Of Christian Liberty
by John Calvin
The following selection by John Calvin was taken from book 3, chapter 19 of
The Institutes of The Christian Religion
, translated into English by Henry Beveridge, 1863. This electronic edition, made available by ShaneRosenthal for
, is in the public domain and may be freely copied and distributed. Contentsinclude the following: Necessity of the doctrine of Christian Liberty, sec. 1. The principal parts of this libertyexplained, sec. 2-8. The nature and efficacy of this liberty against the Epicureans and others who take no ac-count whatever of the weak, sec. 9 and 10. Of offense given and received. A lengthened and not unnecessarydiscussion of this subject, sec. 11-16. p. 1, par. 1, [LIBERTY]
Connection of this chapter with the previous one on Justification. A trueknowledge of Christian liberty useful and necessary. 1. It purifies the conscience. 2. Itchecks licentiousness. 3. It maintains the merits of Christ, the truth of the Gospel, and thepeace of the soul.
p. 1, par. 2, [LIBERTY]
We are now to treat of Christian Liberty, the explanation of which certainly oughtnot to be omitted by any one proposing to give a compendious summary of Gospeldoctrine. For it is a matter of primary necessity, one without the knowledge of which the conscience can scarcely attempt any thing without hesitation, in manymust demur and fluctuate, and in all proceed with fickleness and trepidation. Inparticular, it forms a proper appendix to Justification, and is of no little service inunderstanding its force. Nay, those who seriously fear God will hence perceive theincomparable advantages of a doctrine which wicked scoffers are constantly as-sailing with their jibes; the intoxication of mind under which they labour leavingtheir petulance without restraint. This, therefore, seems the proper place for con-sidering the subject. Moreover, though it has already been occasionally advertedto, there was an advantage in deferring the fuller consideration of it till now, for themoment any mention is made of Christian liberty lust begins to boil, or insanecommotions arise, if a speedy restraint is not laid on those licentious spirits bywhom the best things are perverted into the worst. For they either, under pretext of this liberty, shake off all obedience to God, and break out into unbridled licen-tiousness, or they feel indignant, thinking that all choice, order, and restraint, areabolished. What can we do when thus encompassed with straits? Are we to bidadieu to Christian liberty, in order that we may cut off all opportunity for such per-ilous consequences? But, as we have said, if the subject be not understood, neitherChrist, nor the truth of the Gospel, nor the inward peace of the soul, is properlyknown. Our endeavor must rather be, while not suppressing this very necessarypart of doctrine, to obviate the absurd objections to which it usually gives rise.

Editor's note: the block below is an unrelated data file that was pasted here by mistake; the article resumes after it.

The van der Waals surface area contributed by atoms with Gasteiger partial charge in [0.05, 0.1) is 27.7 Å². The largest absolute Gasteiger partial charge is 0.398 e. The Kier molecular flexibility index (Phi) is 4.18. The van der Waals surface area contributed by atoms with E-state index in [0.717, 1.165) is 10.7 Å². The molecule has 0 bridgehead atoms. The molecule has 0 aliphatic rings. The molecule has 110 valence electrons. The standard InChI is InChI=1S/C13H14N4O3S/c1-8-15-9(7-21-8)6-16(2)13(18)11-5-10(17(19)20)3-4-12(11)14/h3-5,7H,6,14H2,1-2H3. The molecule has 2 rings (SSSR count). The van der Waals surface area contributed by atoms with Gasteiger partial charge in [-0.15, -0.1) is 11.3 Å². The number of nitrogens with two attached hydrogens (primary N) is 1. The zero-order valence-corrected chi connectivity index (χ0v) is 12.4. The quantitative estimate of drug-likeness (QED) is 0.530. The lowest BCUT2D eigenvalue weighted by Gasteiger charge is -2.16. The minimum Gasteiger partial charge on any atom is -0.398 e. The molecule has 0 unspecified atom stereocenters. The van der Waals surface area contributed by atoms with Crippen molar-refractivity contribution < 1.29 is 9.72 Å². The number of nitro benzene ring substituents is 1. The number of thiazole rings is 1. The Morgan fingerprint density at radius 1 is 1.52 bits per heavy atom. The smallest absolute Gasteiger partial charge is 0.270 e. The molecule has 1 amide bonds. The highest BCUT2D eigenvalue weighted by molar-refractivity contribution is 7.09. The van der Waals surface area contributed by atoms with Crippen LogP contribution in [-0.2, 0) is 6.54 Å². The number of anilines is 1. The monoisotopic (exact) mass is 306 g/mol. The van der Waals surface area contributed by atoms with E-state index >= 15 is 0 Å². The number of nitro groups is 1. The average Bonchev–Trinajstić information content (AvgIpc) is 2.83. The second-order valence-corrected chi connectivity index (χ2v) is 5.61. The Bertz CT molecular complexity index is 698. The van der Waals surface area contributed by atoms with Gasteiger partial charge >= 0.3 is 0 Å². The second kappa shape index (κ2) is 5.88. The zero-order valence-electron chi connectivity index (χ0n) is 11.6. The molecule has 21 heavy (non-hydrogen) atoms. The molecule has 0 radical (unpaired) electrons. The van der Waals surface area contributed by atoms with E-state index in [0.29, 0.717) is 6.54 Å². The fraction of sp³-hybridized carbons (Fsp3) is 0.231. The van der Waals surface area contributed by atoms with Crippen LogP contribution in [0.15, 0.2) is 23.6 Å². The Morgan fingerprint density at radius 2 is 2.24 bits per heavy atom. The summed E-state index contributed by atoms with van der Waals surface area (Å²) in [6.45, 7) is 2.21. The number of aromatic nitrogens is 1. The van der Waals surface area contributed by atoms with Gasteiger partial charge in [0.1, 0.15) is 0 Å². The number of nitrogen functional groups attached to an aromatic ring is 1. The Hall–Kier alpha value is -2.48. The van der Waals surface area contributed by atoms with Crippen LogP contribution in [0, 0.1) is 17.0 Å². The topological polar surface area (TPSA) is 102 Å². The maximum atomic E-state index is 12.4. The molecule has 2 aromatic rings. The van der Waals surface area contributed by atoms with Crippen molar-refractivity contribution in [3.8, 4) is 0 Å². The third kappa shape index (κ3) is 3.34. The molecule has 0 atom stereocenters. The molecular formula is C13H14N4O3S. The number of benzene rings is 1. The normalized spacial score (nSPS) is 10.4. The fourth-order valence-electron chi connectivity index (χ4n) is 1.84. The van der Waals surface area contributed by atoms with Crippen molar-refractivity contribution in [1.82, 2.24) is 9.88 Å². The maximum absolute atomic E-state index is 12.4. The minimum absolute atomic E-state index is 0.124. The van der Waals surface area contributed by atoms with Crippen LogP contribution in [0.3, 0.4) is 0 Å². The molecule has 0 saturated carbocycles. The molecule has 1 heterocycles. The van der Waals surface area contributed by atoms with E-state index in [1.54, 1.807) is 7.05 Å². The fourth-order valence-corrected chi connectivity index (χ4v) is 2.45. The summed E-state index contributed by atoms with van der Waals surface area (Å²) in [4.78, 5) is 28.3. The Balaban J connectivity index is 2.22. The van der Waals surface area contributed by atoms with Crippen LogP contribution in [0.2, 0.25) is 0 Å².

p. 1,par. 3, [LIBERTY]